How about Chris Thile? Here is the Tempo de Borea from the B minor Partita:


And let's hear it on violin as well. This is Kristof Barati and the performance includes the Double as well:


The problem with the mandolin version is the thin, breathy sound and the near-loss of the other voices. It is a 'fun' performance, meaning that Chris Thile seems to be having fun. But it is rhythmically stiff and clunky. If you listen to the two versions side by side a few times I'm sure you will hear all this for yourself and other things as well, such as how each artist feels the harmony.

The real problem here is that while Jeremy Denk and Chris Thile's Bach albums are worth knowing and certainly are the big recent events in Bach recordings in the US, there are undoubtedly other, more interesting, artists and recordings. But the people who might discover these for us, professional musicians, not amateurs, are not being allowed to write for the mainstream any more. So it is the trendy and fashionable that sells more and more while the more aesthetically interesting is more and more obscure.

For example, there is a new recording of the Goldberg Variations on clavichord by Michael Tsalka:


Not to everyone's taste, certainly. But worth hearing and a thought-out individual conception. It is the job of a real music critic to alert us to music that we might not otherwise have heard instead of just promoting the already thoroughly promoted.

Monday, October 28, 2013

Audible and Inaudible

Composer Nathan Shirley left a comment on my last post about the two main compositional strategies practiced these days saying:
Good point about the lack of functional structure these two styles suffer from.
I'm working on a string quartet these days so I am thinking a lot about structure. Most of what I write could be called "character pieces" which means that they are small forms. When you try to compose a larger form, the problem of structure becomes critical. Or so I think.

But for much of the last century, like taxes, the problem of structure has been avoided or evaded! There have been several strategies to avoid the problem, some obvious, others not so obvious. Moment form is one of the most obvious. I talked about this method here. In moment form you write a number of self-contained sections that can be played in any order. One of the most famous examples is Stockhausen's Klavierstücke XI. There are 19 fragments, chosen to be played in a random order and the performance is over when any fragment has been played three times. Every performance is therefore different. Here is one performance:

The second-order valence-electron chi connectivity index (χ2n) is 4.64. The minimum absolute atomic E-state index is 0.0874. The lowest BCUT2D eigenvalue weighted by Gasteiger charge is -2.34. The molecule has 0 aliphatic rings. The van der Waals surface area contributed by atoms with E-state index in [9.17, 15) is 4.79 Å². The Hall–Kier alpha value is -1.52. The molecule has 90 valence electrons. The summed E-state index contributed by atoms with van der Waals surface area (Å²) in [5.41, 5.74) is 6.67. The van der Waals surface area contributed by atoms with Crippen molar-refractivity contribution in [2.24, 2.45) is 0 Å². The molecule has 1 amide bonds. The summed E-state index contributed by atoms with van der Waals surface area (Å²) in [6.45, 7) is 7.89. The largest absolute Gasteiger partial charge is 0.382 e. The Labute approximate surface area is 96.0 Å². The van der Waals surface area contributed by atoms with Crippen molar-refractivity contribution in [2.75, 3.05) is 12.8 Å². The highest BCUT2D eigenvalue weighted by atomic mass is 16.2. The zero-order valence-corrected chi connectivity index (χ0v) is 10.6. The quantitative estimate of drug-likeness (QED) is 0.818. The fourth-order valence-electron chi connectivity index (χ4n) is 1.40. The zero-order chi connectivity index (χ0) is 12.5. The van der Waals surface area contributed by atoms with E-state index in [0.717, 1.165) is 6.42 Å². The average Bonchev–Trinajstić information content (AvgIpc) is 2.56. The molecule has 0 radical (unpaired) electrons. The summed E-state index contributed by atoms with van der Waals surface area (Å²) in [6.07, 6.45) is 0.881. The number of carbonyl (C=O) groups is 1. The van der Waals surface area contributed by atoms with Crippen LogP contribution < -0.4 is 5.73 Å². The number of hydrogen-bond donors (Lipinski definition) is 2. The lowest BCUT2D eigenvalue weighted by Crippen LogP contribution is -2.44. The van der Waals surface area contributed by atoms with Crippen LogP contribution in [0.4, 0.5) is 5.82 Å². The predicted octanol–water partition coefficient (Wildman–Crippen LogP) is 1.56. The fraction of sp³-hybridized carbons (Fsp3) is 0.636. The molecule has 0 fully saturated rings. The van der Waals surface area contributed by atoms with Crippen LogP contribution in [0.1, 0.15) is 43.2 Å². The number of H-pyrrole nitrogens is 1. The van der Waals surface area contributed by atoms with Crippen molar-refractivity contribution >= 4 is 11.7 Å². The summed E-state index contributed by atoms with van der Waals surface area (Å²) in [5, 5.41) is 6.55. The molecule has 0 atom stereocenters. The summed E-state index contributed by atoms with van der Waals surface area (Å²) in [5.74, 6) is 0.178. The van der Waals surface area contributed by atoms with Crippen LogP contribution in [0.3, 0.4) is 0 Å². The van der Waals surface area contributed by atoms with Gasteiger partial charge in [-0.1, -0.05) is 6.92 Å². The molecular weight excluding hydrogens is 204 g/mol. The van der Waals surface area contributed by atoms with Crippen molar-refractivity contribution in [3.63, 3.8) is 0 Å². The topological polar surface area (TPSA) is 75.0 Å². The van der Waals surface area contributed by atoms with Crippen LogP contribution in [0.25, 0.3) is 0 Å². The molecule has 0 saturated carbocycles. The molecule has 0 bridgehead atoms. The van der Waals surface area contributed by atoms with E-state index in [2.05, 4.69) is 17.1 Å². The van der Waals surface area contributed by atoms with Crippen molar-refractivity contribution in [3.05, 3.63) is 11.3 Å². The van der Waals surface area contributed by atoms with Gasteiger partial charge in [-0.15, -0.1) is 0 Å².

Does this piece have a structure? Yes, of course it does. Here, taken from the Wikipedia article I linked above, is a description of the structure:
Though composed with a complex serial plan, the pitches have nothing to do with twelve-tone technique but instead are derived from the proportions of the previously composed rhythms (Truelove 1984, 103–25; Truelove 1998, 190).
The durations are founded on a set of matrices all of which have six rows, but with numbers of columns varying from two to seven. These matrices "amount to sets of two-dimensional 'scales'" (Truelove 1998, 190). The first row of each of these rhythm matrices consists of a sequence of simple arithmetic duration values: two columns of eighth note + quarter note , three columns of eighth note + quarter note + dotted quarter note. , four columns of eighth note + quarter note + dotted quarter note. + half note , etc., up to seven columns; each successive row after the first consists of increasingly finer, irregular subdivisions of that value (Truelove 1998, 192–97). These "two-dimensional scales" are then permuted systematically (Truelove 1998, 190, 202–204), and the six resulting, increasingly larger matrices were combined together to form the columns of a new, complex Final Rhythm Matrix of six columns and six rows (Truelove 1998, 190, 198–201). Stockhausen then selected nineteen out of the thirty-six available rhythmic structures to compose out into the fragments of Klavierstück XI (Pereira 1999, 121; Truelove 1998, 206; Truelove 1984, 97)...